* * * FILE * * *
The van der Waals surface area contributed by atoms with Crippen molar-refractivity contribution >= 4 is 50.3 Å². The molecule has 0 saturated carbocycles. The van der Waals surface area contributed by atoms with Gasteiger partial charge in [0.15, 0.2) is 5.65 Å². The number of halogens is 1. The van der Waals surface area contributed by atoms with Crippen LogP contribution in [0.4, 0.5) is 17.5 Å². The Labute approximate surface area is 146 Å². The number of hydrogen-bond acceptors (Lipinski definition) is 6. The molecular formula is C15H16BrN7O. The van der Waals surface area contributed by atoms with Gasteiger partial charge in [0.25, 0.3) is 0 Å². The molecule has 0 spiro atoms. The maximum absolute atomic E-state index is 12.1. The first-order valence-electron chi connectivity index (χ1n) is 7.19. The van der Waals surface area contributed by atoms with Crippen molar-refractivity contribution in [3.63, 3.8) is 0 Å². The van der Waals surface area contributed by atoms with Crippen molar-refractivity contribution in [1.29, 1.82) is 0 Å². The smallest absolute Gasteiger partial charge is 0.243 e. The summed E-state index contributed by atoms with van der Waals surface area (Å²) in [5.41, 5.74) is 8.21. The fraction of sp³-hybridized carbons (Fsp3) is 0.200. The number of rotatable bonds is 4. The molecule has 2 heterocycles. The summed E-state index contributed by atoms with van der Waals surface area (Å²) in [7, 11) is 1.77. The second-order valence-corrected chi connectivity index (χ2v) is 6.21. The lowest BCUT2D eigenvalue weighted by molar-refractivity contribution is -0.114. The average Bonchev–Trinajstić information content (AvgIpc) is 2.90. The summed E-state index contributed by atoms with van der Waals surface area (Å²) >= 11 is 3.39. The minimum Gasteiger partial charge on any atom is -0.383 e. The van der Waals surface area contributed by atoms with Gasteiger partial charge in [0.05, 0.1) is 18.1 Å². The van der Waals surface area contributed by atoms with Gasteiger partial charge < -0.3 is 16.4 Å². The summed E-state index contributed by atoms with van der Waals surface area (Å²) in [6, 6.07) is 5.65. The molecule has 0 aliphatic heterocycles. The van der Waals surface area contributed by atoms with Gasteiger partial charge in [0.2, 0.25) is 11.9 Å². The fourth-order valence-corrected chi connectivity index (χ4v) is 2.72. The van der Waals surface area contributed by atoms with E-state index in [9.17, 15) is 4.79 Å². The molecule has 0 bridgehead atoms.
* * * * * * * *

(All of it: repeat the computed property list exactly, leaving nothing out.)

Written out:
The van der Waals surface area contributed by atoms with Crippen molar-refractivity contribution >= 4 is 50.3 Å². The molecule has 0 saturated carbocycles. The van der Waals surface area contributed by atoms with Gasteiger partial charge in [0.15, 0.2) is 5.65 Å². The number of halogens is 1. The van der Waals surface area contributed by atoms with Crippen LogP contribution in [0.4, 0.5) is 17.5 Å². The Labute approximate surface area is 146 Å². The number of hydrogen-bond acceptors (Lipinski definition) is 6. The molecular formula is C15H16BrN7O. The van der Waals surface area contributed by atoms with Gasteiger partial charge in [0.25, 0.3) is 0 Å². The molecule has 0 spiro atoms. The maximum absolute atomic E-state index is 12.1. The first-order valence-electron chi connectivity index (χ1n) is 7.19. The van der Waals surface area contributed by atoms with Crippen molar-refractivity contribution in [3.63, 3.8) is 0 Å². The van der Waals surface area contributed by atoms with Crippen molar-refractivity contribution in [1.29, 1.82) is 0 Å². The smallest absolute Gasteiger partial charge is 0.243 e. The summed E-state index contributed by atoms with van der Waals surface area (Å²) in [5.41, 5.74) is 8.21. The fraction of sp³-hybridized carbons (Fsp3) is 0.200. The number of rotatable bonds is 4. The molecule has 2 heterocycles. The summed E-state index contributed by atoms with van der Waals surface area (Å²) in [7, 11) is 1.77. The second-order valence-corrected chi connectivity index (χ2v) is 6.21. The lowest BCUT2D eigenvalue weighted by molar-refractivity contribution is -0.114. The average Bonchev–Trinajstić information content (AvgIpc) is 2.90. The summed E-state index contributed by atoms with van der Waals surface area (Å²) >= 11 is 3.39. The minimum Gasteiger partial charge on any atom is -0.383 e. The van der Waals surface area contributed by atoms with Gasteiger partial charge in [0.05, 0.1) is 18.1 Å². The van der Waals surface area contributed by atoms with Gasteiger partial charge < -0.3 is 16.4 Å². The summed E-state index contributed by atoms with van der Waals surface area (Å²) in [6, 6.07) is 5.65. The molecule has 0 aliphatic heterocycles. The van der Waals surface area contributed by atoms with Gasteiger partial charge in [0.2, 0.25) is 11.9 Å². The fourth-order valence-corrected chi connectivity index (χ4v) is 2.72. The van der Waals surface area contributed by atoms with E-state index in [9.17, 15) is 4.79 Å². The molecule has 0 bridgehead atoms.